Dana Holgorsen has never been one to mince words or cloak his emotions. The West Virginia coach wore a road-weary, haggard and frustrated scowl after his Mountaineers were mauled, 35-12, Saturday afternoon in Manhattan, Kan.
West Virginia had found a familiar way to lose. A week after allowing 21 consecutive points to squander a second-half lead against Texas Tech, the Mountaineers did one better, allowing 28 consecutive Kansas State points in the final 18 minutes.
West Virginia (3-5, 1-4 Big 12) held a third-quarter lead in three of the past four games but won just once, precipitating the current three-game losing streak and the mounting impatience on the sideline.
"It's a huge concern -- it's a four-quarter game," Holgorsen said. "This doesn't happen to good teams."
He called the offensive output "disturbing." The Mountaineers' six second-half drives Saturday ended with two fumbles, a field goal, a punt, a loss of downs and, finally, an interception.
"It's complete non-execution of routine plays," offensive coordinator Shannon Dawson said.
Redshirt junior quarterback Clint Trickett made his fourth consecutive start, passing for 227 yards on 15 of 28 passing and rushing for 21 yards and the only touchdown of the game, but he fumbled twice and was replaced by junior backup Paul Millard in the fourth.
"The frustration level is high," Trickett said. "I'm frustrated with myself -- it's obvious. We've got to play better."
Still, why take the keys away from the starter?
"You've got to be able to throw to open people and complete it," Holgorsen said. "Clint was not doing a good job of that."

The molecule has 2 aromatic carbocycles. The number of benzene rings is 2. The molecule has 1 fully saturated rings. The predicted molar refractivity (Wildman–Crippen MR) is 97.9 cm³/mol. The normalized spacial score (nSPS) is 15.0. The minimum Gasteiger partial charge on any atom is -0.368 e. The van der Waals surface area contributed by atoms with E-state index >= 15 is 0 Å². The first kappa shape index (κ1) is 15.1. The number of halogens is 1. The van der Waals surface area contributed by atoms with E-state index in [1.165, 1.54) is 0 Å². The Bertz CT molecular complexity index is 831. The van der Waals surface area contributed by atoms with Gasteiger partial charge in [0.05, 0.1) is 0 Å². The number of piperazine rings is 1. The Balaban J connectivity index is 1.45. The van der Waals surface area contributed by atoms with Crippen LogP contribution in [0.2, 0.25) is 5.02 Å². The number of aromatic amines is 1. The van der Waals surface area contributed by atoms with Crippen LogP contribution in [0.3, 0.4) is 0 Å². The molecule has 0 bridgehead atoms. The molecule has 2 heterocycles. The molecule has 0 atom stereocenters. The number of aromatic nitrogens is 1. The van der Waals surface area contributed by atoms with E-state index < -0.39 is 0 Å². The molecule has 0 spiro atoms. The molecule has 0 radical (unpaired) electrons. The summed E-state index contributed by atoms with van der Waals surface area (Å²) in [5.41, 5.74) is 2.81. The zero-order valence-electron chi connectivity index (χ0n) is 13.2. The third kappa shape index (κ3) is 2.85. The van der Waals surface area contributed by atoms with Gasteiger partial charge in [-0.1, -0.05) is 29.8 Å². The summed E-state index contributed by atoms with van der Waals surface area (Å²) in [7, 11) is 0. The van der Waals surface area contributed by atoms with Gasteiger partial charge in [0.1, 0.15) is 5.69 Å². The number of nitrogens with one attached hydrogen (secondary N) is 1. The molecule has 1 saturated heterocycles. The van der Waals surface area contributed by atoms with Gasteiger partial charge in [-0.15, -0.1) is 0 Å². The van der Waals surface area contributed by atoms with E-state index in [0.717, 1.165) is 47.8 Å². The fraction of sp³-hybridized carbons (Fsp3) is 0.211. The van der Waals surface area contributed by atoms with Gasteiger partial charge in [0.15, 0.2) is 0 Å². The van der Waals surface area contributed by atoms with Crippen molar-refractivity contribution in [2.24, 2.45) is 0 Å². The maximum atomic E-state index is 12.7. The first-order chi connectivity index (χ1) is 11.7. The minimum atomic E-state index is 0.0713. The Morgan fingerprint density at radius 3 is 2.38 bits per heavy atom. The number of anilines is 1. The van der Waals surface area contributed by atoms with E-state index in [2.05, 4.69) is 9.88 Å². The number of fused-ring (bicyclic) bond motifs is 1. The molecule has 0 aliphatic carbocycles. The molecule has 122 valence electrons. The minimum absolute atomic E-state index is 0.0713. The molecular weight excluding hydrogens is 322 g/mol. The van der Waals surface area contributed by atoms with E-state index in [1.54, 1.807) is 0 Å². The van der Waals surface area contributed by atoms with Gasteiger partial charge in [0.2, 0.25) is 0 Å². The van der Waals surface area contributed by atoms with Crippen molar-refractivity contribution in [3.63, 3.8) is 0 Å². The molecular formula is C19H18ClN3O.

Millard fared even worse -- 4 of 14 passing for 37 yards and a game-ending interception.
The guessing game continues for the West Virginia coaching staff, a group racking its collective brain to find solutions, however temporary, to jolt the offense into motion -- even calling a fake field goal that was stopped and turned over on downs 5 yards short of the goal line.
Only to further the recurring motif of non-execution, Holgorsen said the fake field-goal attempt was neither the proper call nor look the coaches had signaled in from the sideline.
"It's the same old deal," Holgorsen said. "We're not doing a very good job offensively. We're not scoring. We're not finishing drives. We're not finishing blocks. We're not making people miss in the open field. We're not catching the ball downfield."
He paused, shrugged and crossed his arms again.
"You guys see it," he continued. "It keeps me up at night. We're not playing winning offensive football. Are we improving [and] is it looking better at times? Yes. Is it good enough to win a Big 12 football game? Absolutely not."
Holgorsen looks and sounds very much like a coach resigned to his team's perilous fate. The Mountaineers must win three of their final four games to earn bowl eligibility -- otherwise, they'll miss out for the first time since 2001.
Holgorsen knew it would be a trying season. He just didn't think it would be this tough.
"I probably gave ourselves a little too much credit," he said. "I thought we could coach them up a little bit better. I thought our continuity would take care of itself just by playing together."
Stephen J. Nesbitt: firstname.lastname@example.org and Twitter @stephenjnesbitt.